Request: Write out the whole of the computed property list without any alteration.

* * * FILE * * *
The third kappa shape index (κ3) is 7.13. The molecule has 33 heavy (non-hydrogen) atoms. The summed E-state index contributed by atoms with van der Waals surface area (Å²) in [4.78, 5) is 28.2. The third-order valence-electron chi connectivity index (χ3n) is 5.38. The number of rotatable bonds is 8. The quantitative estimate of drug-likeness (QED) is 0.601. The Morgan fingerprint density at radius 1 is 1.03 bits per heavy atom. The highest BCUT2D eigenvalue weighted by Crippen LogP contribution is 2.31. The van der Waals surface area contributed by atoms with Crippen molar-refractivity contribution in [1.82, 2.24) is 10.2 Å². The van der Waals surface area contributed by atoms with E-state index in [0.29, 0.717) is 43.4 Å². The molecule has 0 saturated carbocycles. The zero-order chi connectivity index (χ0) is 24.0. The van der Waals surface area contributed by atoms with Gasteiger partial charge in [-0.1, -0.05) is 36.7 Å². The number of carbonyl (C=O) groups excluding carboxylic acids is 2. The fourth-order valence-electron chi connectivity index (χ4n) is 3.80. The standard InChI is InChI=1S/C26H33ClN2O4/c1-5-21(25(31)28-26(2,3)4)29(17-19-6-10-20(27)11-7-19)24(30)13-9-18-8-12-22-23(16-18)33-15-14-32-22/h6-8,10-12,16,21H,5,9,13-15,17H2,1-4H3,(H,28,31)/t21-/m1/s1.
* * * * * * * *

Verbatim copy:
The third kappa shape index (κ3) is 7.13. The molecule has 33 heavy (non-hydrogen) atoms. The summed E-state index contributed by atoms with van der Waals surface area (Å²) in [4.78, 5) is 28.2. The third-order valence-electron chi connectivity index (χ3n) is 5.38. The number of rotatable bonds is 8. The quantitative estimate of drug-likeness (QED) is 0.601. The Morgan fingerprint density at radius 1 is 1.03 bits per heavy atom. The highest BCUT2D eigenvalue weighted by Crippen LogP contribution is 2.31. The van der Waals surface area contributed by atoms with Crippen molar-refractivity contribution in [1.82, 2.24) is 10.2 Å². The van der Waals surface area contributed by atoms with E-state index in [0.29, 0.717) is 43.4 Å². The molecule has 0 saturated carbocycles. The zero-order chi connectivity index (χ0) is 24.0. The van der Waals surface area contributed by atoms with Gasteiger partial charge in [-0.1, -0.05) is 36.7 Å². The number of carbonyl (C=O) groups excluding carboxylic acids is 2. The fourth-order valence-electron chi connectivity index (χ4n) is 3.80. The standard InChI is InChI=1S/C26H33ClN2O4/c1-5-21(25(31)28-26(2,3)4)29(17-19-6-10-20(27)11-7-19)24(30)13-9-18-8-12-22-23(16-18)33-15-14-32-22/h6-8,10-12,16,21H,5,9,13-15,17H2,1-4H3,(H,28,31)/t21-/m1/s1.